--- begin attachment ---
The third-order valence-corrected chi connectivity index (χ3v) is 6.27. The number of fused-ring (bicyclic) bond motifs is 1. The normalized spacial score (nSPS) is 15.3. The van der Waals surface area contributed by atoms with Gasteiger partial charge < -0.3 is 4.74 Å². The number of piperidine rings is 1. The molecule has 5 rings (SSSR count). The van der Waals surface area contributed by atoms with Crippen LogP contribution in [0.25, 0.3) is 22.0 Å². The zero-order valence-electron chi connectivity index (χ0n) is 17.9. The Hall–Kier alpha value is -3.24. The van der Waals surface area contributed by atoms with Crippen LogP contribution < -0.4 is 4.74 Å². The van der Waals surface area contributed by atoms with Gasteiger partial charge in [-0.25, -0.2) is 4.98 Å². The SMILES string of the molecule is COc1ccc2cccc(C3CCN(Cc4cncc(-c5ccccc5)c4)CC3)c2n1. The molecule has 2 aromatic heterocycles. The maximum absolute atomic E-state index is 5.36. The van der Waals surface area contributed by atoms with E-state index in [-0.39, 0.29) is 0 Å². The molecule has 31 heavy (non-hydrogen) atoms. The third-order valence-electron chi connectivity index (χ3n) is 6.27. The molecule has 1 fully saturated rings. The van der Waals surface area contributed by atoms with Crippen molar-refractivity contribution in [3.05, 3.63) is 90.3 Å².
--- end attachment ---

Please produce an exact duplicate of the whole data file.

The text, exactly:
The third-order valence-corrected chi connectivity index (χ3v) is 6.27. The number of fused-ring (bicyclic) bond motifs is 1. The normalized spacial score (nSPS) is 15.3. The van der Waals surface area contributed by atoms with Gasteiger partial charge < -0.3 is 4.74 Å². The number of piperidine rings is 1. The molecule has 5 rings (SSSR count). The van der Waals surface area contributed by atoms with Crippen LogP contribution in [0.25, 0.3) is 22.0 Å². The zero-order valence-electron chi connectivity index (χ0n) is 17.9. The Hall–Kier alpha value is -3.24. The van der Waals surface area contributed by atoms with Crippen LogP contribution < -0.4 is 4.74 Å². The van der Waals surface area contributed by atoms with Gasteiger partial charge in [-0.25, -0.2) is 4.98 Å². The SMILES string of the molecule is COc1ccc2cccc(C3CCN(Cc4cncc(-c5ccccc5)c4)CC3)c2n1. The molecule has 2 aromatic heterocycles. The maximum absolute atomic E-state index is 5.36. The van der Waals surface area contributed by atoms with E-state index in [-0.39, 0.29) is 0 Å². The molecule has 31 heavy (non-hydrogen) atoms. The third-order valence-electron chi connectivity index (χ3n) is 6.27. The molecule has 1 fully saturated rings. The van der Waals surface area contributed by atoms with Crippen molar-refractivity contribution in [3.05, 3.63) is 90.3 Å².